Tactical goal setting

Imagine now, if you will, your business has 3 large tug­ boats. Together , they can turn the ‘cargo ship , in any direction they want, however, without that ship full of goodies, they will not have much of an impact.

Tactical goals are a bit like this. While strategic goals might be want you want your business to achieve over years of decades, tactical goals are what you want to achieve over the medium term, usually several months. For example, a single campaign or project , which contributes in some significant way, to the overall strategic goal. If you lost one of these tug boats to an engine fire, (hey, why not keep the drama going?) your business would take a significant hit (33 percent). But the other two tag boats could keep your business and two thirds of your cargo afloat.

Operational day to day

Now, imagine you have 30 speed boats . They’re fast, easy to manoeuvre and although they cannot carry an entire shipping container of goods, they can carry half a container when unloaded. The cargo ship needs these speed boats , so it can deliver the goods to their final destination . After all, the. cargo ship is so large it cannot easily dock on a beach. Without the speed boats , the ship would simply sit out in the sea, unable to realise its purpose. These speed boats are like operational goals. They’re the day to day, the week to week and the people executing the plan on a fundamental level.

Aligning your goals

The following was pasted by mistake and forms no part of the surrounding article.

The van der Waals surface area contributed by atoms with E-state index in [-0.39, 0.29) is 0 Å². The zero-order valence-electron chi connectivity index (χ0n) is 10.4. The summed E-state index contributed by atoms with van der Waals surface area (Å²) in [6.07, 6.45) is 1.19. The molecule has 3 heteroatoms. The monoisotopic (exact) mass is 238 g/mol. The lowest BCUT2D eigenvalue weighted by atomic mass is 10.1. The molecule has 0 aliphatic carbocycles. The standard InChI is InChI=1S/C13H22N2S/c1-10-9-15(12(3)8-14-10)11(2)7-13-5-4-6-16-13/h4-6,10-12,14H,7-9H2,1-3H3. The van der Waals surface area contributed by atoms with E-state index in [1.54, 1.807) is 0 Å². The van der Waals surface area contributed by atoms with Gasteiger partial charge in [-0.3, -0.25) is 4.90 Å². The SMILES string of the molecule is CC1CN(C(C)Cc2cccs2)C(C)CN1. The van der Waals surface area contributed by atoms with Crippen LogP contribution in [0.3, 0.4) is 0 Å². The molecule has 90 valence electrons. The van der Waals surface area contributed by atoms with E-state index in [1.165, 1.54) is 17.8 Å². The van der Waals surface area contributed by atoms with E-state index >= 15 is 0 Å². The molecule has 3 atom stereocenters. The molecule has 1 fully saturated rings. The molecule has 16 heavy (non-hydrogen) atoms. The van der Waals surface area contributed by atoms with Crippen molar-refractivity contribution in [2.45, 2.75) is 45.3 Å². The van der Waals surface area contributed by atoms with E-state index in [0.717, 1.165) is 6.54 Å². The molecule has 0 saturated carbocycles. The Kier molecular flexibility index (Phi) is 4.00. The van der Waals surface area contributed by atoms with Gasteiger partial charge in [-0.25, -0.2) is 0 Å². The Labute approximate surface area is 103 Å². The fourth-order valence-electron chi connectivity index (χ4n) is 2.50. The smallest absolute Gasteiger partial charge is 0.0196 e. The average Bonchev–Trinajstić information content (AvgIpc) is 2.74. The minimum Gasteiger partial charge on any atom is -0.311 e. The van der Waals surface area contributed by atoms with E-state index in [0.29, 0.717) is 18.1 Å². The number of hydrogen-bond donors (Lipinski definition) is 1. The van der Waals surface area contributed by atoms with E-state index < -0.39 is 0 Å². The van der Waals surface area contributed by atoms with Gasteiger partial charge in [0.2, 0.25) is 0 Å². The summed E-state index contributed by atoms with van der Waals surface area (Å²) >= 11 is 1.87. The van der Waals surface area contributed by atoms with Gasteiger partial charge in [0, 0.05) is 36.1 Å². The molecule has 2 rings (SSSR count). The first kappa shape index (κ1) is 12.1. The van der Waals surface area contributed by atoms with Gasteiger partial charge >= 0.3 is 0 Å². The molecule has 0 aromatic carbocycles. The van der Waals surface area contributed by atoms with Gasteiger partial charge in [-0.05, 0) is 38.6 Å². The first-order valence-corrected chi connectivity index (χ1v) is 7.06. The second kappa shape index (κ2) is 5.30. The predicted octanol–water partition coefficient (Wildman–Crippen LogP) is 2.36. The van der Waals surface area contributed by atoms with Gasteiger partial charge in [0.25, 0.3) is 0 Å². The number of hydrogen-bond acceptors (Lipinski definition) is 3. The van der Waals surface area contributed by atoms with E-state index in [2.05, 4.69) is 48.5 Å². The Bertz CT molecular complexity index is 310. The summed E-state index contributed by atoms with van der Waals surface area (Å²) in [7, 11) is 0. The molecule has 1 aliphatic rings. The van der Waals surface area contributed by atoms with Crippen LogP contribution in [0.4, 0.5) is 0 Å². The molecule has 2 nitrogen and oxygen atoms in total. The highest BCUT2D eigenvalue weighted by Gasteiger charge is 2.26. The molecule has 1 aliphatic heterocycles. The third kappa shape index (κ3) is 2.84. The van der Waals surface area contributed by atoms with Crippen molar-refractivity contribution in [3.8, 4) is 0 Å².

Do you see how each level of goals needs the other? So, when you start your goal setting, all of your goals need to be compatible. Move in the same direction.

Measure what matters

Measure What Matters details an approach to goal setting for larger organisations, called “Obectives and Key Results”. Objective or goal setting is done at the strategic level . Then, they have a small subset of key result areas of indicators , which contribute to those main goals. Other teams then pick up these key result areas and turn them into objectives for their team. This way, each team knows what they are contributing to the bigger picture.

Why should startups care?

Goal setting in your own niche business does not need to be complex, however, I always suggest people start with the long term or strategic goals. Then set tactical goals, which contribute to your strategic goals. Finally, your operational goals and plans, need to contribute to your tactical level goals. This way, you’re not working against yourself by working on incompatible goals.

Even if you don’t have a team, you need to work between long term, medium term and short term goals. Remember ticking off today’s goal might be satisfying but it is unlikely to have a similar impact to your higher level medium or long term goals. As Dalio said in “Principles”, working on different levels of goals at the same time will only leave you confused. Start with long term goals and work your way down.